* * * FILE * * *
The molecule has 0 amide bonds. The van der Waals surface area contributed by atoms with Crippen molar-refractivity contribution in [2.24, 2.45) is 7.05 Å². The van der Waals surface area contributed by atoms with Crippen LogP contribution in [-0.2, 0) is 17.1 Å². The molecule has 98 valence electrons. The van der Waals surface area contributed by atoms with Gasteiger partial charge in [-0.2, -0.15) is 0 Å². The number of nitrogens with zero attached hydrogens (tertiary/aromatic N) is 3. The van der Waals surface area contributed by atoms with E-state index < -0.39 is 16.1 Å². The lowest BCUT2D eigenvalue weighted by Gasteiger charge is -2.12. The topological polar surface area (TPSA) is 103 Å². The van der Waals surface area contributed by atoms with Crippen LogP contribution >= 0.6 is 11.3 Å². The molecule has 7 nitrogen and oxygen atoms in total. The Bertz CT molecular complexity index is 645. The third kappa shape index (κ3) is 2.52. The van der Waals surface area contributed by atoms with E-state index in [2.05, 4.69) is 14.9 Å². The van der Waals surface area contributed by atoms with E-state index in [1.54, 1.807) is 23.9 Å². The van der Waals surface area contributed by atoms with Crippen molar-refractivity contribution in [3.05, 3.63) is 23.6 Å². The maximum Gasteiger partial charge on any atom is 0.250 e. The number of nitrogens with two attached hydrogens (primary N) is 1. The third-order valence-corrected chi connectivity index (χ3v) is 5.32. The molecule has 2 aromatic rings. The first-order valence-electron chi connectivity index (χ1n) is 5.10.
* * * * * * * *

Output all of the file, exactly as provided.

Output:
The molecule has 0 amide bonds. The van der Waals surface area contributed by atoms with Crippen molar-refractivity contribution in [2.24, 2.45) is 7.05 Å². The van der Waals surface area contributed by atoms with Crippen LogP contribution in [-0.2, 0) is 17.1 Å². The molecule has 98 valence electrons. The van der Waals surface area contributed by atoms with Gasteiger partial charge in [-0.2, -0.15) is 0 Å². The number of nitrogens with zero attached hydrogens (tertiary/aromatic N) is 3. The van der Waals surface area contributed by atoms with E-state index < -0.39 is 16.1 Å². The lowest BCUT2D eigenvalue weighted by Gasteiger charge is -2.12. The topological polar surface area (TPSA) is 103 Å². The van der Waals surface area contributed by atoms with Crippen LogP contribution >= 0.6 is 11.3 Å². The molecule has 7 nitrogen and oxygen atoms in total. The Bertz CT molecular complexity index is 645. The third kappa shape index (κ3) is 2.52. The van der Waals surface area contributed by atoms with E-state index in [2.05, 4.69) is 14.9 Å². The van der Waals surface area contributed by atoms with E-state index in [1.54, 1.807) is 23.9 Å². The van der Waals surface area contributed by atoms with Crippen molar-refractivity contribution in [3.05, 3.63) is 23.6 Å². The maximum Gasteiger partial charge on any atom is 0.250 e. The number of nitrogens with two attached hydrogens (primary N) is 1. The third-order valence-corrected chi connectivity index (χ3v) is 5.32. The molecule has 2 aromatic rings. The first-order valence-electron chi connectivity index (χ1n) is 5.10.